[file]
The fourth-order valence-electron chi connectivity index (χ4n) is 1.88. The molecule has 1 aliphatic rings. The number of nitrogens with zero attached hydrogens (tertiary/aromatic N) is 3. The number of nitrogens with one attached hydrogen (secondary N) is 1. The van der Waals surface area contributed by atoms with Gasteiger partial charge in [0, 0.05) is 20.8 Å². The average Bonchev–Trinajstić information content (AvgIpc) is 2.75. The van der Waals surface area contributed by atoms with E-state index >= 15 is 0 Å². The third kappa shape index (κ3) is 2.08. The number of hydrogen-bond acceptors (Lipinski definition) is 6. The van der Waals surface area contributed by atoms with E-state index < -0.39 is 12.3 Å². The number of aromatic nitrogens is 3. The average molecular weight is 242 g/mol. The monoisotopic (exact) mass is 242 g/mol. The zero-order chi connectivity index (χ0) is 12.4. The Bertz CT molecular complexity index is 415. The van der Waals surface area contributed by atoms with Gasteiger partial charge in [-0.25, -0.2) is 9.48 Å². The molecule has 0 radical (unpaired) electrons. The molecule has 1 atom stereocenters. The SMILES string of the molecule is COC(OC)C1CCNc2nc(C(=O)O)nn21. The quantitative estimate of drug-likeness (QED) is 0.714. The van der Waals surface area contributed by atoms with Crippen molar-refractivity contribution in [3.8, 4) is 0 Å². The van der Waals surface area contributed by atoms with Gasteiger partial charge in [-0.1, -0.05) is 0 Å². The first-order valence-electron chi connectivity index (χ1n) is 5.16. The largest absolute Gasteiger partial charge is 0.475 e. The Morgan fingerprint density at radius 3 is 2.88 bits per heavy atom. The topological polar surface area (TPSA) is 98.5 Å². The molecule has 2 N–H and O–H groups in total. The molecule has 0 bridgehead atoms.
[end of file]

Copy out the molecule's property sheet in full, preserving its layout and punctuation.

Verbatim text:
The fourth-order valence-electron chi connectivity index (χ4n) is 1.88. The molecule has 1 aliphatic rings. The number of nitrogens with zero attached hydrogens (tertiary/aromatic N) is 3. The number of nitrogens with one attached hydrogen (secondary N) is 1. The van der Waals surface area contributed by atoms with Gasteiger partial charge in [0, 0.05) is 20.8 Å². The average Bonchev–Trinajstić information content (AvgIpc) is 2.75. The van der Waals surface area contributed by atoms with E-state index >= 15 is 0 Å². The third kappa shape index (κ3) is 2.08. The number of hydrogen-bond acceptors (Lipinski definition) is 6. The van der Waals surface area contributed by atoms with E-state index < -0.39 is 12.3 Å². The number of aromatic nitrogens is 3. The average molecular weight is 242 g/mol. The monoisotopic (exact) mass is 242 g/mol. The zero-order chi connectivity index (χ0) is 12.4. The Bertz CT molecular complexity index is 415. The van der Waals surface area contributed by atoms with Gasteiger partial charge in [-0.25, -0.2) is 9.48 Å². The molecule has 0 radical (unpaired) electrons. The molecule has 1 atom stereocenters. The SMILES string of the molecule is COC(OC)C1CCNc2nc(C(=O)O)nn21. The quantitative estimate of drug-likeness (QED) is 0.714. The van der Waals surface area contributed by atoms with Crippen molar-refractivity contribution in [3.8, 4) is 0 Å². The van der Waals surface area contributed by atoms with Gasteiger partial charge in [-0.1, -0.05) is 0 Å². The first-order valence-electron chi connectivity index (χ1n) is 5.16. The largest absolute Gasteiger partial charge is 0.475 e. The Morgan fingerprint density at radius 3 is 2.88 bits per heavy atom. The topological polar surface area (TPSA) is 98.5 Å². The molecule has 2 N–H and O–H groups in total. The molecule has 0 bridgehead atoms.